Nowadays it’s hard to imagine the decimal equivalent, the 50p, buying so much. In fact, 50p can only just buy you one pint of milk today! And you can certainly forget that pint of beer!
But before the much loved 50p came along, the old 10 Shilling banknote had a fascinating history.
From being issued by the Government in a wartime emergency, changing colour to avoid forgery from the Nazis and eventually being replaced by the world’s most popular coin, it’s important that the history of the ten bob isn’t forgotten.
The Emergency Banknote
In August 1914, the British economy was in turmoil due to the instability caused by the oncoming war on the continent.
Bankers and politicians were desperately looking for ways to secure Britain’s finances and prevent the banks from collapsing.
The Government decided that a large supply of banknotes should be made available for the value of 10 Shillings, making it easy for the public to make small transactions.
However, The Bank of England was not able to prepare and print the required number of notes quickly enough, so the Government took the unprecedented step of deciding to issue the notes itself.
These banknotes became known as the Treasury banknotes and were unlike anything the British public had ever seen.
Until this point the lowest denomination banknote was £5, and in those days this was such a large sum that many people would never have seen or used a banknote before.
By issuing a 10 Shilling banknote, the Treasury created the first widely circulated banknotes in England.
The Wartime colour change
In 1928, the responsibility for printing 10 Shilling notes was transferred to the Bank of England.
However, not long afterwards, Britain once again found itself at war and again found its currency under threat.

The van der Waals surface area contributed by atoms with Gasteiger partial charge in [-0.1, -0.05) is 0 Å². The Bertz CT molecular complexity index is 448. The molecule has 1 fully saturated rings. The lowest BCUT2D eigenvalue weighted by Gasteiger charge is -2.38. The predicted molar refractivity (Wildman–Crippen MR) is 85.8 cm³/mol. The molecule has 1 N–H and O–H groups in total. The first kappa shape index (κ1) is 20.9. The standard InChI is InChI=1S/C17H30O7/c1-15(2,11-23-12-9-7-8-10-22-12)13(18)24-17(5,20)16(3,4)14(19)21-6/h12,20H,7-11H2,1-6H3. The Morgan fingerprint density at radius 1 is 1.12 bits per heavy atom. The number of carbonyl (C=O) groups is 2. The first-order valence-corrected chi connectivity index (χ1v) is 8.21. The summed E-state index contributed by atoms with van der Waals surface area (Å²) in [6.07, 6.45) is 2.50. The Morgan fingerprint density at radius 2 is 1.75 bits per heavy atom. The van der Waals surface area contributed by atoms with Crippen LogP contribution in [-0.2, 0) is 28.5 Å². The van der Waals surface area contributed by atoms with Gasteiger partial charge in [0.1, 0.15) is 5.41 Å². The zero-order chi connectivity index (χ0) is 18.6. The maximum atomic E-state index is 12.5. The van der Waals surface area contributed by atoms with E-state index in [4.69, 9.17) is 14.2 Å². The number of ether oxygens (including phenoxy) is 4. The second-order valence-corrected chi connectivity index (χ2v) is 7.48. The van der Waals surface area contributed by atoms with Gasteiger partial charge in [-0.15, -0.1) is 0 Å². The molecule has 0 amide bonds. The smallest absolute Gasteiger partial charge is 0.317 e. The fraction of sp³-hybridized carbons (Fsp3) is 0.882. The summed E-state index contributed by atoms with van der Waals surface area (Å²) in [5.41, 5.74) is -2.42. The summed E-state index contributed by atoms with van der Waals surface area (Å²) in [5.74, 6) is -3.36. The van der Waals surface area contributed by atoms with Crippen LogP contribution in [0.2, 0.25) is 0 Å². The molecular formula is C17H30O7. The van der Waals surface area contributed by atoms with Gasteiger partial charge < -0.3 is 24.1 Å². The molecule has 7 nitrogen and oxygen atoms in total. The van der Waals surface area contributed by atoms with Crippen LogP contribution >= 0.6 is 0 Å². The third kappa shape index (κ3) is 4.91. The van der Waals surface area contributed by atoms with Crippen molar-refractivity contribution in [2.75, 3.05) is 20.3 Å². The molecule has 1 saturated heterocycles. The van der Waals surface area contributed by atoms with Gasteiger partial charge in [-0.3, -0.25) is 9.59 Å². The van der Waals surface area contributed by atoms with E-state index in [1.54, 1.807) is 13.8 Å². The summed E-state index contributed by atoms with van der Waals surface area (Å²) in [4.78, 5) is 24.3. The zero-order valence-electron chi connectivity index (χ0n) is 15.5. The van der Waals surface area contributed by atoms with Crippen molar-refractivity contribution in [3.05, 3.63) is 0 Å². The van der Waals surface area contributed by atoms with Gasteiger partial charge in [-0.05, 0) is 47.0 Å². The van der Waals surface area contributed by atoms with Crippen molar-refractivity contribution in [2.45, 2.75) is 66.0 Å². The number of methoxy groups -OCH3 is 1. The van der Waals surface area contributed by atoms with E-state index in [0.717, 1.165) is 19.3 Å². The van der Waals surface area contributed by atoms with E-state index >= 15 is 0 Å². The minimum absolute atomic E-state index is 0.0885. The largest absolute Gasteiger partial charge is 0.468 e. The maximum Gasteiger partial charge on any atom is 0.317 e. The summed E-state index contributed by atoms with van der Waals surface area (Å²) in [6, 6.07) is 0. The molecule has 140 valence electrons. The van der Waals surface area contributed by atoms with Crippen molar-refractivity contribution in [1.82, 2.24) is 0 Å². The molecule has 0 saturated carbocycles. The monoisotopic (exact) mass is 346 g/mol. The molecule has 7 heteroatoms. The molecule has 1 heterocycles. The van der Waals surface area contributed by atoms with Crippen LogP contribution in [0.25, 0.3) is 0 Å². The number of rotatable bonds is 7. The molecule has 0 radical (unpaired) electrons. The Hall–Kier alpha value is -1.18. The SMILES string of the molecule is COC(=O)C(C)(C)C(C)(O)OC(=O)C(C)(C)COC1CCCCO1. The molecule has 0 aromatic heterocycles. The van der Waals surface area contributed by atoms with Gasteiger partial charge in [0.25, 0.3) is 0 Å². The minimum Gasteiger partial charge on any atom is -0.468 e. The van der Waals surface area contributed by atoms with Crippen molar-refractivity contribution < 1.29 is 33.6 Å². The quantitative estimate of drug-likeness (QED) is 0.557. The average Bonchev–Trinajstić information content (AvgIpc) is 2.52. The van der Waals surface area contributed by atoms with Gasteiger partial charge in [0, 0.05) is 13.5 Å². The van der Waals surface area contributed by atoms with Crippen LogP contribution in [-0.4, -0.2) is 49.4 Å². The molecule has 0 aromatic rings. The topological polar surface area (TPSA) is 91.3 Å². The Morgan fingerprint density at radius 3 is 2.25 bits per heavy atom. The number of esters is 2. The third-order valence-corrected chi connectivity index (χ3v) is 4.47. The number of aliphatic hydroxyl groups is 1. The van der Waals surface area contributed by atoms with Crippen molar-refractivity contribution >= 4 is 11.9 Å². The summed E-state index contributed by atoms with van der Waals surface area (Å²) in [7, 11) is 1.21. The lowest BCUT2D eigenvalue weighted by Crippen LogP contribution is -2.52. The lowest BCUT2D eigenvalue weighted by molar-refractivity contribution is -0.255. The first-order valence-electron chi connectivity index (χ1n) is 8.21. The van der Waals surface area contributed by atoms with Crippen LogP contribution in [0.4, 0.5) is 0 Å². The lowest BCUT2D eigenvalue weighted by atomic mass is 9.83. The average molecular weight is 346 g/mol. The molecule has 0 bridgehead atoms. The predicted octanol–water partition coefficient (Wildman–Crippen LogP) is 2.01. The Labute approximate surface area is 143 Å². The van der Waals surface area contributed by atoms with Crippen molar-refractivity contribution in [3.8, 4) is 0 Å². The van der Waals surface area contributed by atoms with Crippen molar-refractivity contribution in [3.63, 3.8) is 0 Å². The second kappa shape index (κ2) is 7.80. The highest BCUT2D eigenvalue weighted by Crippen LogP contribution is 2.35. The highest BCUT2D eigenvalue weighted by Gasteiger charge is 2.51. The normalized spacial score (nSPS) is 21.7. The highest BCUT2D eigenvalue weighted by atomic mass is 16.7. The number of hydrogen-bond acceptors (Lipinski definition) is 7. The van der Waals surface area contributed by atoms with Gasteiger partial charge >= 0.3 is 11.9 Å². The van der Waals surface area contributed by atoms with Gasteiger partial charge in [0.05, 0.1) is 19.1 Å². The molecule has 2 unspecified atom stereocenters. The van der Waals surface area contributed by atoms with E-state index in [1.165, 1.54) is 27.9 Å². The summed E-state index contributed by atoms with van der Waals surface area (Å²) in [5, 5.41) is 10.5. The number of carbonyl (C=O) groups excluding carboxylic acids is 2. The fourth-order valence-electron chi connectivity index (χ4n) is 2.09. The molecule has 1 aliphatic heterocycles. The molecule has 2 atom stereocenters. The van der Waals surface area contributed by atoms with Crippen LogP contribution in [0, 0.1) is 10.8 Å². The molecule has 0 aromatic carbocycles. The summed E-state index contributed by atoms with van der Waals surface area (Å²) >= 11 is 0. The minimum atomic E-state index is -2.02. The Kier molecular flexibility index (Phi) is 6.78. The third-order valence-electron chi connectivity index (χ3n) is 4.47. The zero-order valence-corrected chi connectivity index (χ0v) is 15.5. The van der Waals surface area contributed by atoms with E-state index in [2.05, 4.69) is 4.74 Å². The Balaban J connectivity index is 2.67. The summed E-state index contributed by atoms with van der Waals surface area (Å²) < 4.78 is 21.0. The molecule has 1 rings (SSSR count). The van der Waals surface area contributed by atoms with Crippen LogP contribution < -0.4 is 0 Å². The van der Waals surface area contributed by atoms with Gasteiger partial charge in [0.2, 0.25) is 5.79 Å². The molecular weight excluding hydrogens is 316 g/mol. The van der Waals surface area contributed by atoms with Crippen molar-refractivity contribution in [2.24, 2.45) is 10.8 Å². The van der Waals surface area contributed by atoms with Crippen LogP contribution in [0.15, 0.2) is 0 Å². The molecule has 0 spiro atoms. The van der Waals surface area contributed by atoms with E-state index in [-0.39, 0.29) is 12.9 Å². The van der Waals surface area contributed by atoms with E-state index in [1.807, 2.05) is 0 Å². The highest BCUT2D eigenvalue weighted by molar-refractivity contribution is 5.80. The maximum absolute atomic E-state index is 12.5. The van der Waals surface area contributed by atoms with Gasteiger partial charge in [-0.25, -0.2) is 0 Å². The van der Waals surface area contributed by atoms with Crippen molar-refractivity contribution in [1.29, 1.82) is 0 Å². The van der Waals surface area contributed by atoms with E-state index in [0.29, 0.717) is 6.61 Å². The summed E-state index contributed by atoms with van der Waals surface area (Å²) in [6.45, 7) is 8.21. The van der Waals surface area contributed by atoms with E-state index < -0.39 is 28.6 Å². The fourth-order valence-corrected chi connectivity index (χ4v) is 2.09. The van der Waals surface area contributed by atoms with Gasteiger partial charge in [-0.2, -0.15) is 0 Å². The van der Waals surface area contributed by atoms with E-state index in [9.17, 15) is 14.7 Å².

During World War II, Nazi Germany hatched a plan to undermine British currency.
Through ‘Operation Bernhard’ they believed they had discovered a method to manufacture counterfeit ‘White Fivers’, and planned to distribute these in huge numbers to destabilise the British currency.
The Bank of England decided to take preventative action and, as a result, the 10 Shilling note was changed for the duration of the war to a distinctive pink and blue colour in an attempt to prevent counterfeiting.
It was also revolutionary in the progression of banknote technology by incorporating a metal security thread.
The Nazis couldn’t compete with this high level anti-forgery technology and hence the British 10 Shilling note held strong and supported the British wartime economy, as it had done since its conception.
The 50p revolution
After undergoing a colour change during the Second World War, the ten bob note reverted to its familiar red-brown until 1961, when a new design featuring a portrait of Queen Elizabeth II was introduced.
Despite a new design for the 10 Shilling note featuring Sir Walter Raleigh on the reverse being approved in 1964, as part of the process of decimalisation it was dropped in favour of the new fifty pence coin introduced in 1969.
The principle reason for the change was to save the Treasury money.
The notes had an average lifetime of around five months, whereas a coin could last for fifty years.
The 50p has since gone on to become the world’s most popular and collected coin, but nowadays few realise the fascinating history of its predecessor, the 10 Shilling banknote!
Do you remember the ten bob note? Let us know in the comments below!
If you’re interested in coin collecting, our Change Checker web app is completely free to use and allows users to:
– Find and identify the coins in their pocket
– Collect and track the coins they have
– Swap their spare coins with other Change Checkers
Sign up today at: www.changechecker.org/app